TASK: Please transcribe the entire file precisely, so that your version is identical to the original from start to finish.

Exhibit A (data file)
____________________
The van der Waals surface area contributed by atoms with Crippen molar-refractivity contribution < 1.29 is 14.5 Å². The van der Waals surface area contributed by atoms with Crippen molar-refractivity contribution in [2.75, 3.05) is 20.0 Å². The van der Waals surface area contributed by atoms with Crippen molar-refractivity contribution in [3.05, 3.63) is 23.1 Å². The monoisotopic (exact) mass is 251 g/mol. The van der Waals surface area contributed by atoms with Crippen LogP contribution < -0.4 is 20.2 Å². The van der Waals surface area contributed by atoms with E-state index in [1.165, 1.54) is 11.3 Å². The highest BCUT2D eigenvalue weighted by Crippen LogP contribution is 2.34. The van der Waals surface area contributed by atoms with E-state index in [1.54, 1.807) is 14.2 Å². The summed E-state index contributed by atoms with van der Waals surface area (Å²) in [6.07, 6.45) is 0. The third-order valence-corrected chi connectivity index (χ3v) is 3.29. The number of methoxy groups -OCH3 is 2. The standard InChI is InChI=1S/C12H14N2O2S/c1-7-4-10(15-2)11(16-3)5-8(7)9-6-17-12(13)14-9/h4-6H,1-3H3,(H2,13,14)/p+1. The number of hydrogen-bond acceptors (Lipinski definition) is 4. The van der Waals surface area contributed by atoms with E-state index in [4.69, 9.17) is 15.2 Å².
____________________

The van der Waals surface area contributed by atoms with Crippen molar-refractivity contribution < 1.29 is 14.5 Å². The van der Waals surface area contributed by atoms with Crippen molar-refractivity contribution in [2.75, 3.05) is 20.0 Å². The van der Waals surface area contributed by atoms with Crippen molar-refractivity contribution in [3.05, 3.63) is 23.1 Å². The monoisotopic (exact) mass is 251 g/mol. The van der Waals surface area contributed by atoms with Crippen LogP contribution < -0.4 is 20.2 Å². The van der Waals surface area contributed by atoms with E-state index in [1.165, 1.54) is 11.3 Å². The highest BCUT2D eigenvalue weighted by Crippen LogP contribution is 2.34. The van der Waals surface area contributed by atoms with E-state index in [1.54, 1.807) is 14.2 Å². The summed E-state index contributed by atoms with van der Waals surface area (Å²) in [6.07, 6.45) is 0. The third-order valence-corrected chi connectivity index (χ3v) is 3.29. The number of methoxy groups -OCH3 is 2. The standard InChI is InChI=1S/C12H14N2O2S/c1-7-4-10(15-2)11(16-3)5-8(7)9-6-17-12(13)14-9/h4-6H,1-3H3,(H2,13,14)/p+1. The number of hydrogen-bond acceptors (Lipinski definition) is 4. The van der Waals surface area contributed by atoms with E-state index in [4.69, 9.17) is 15.2 Å².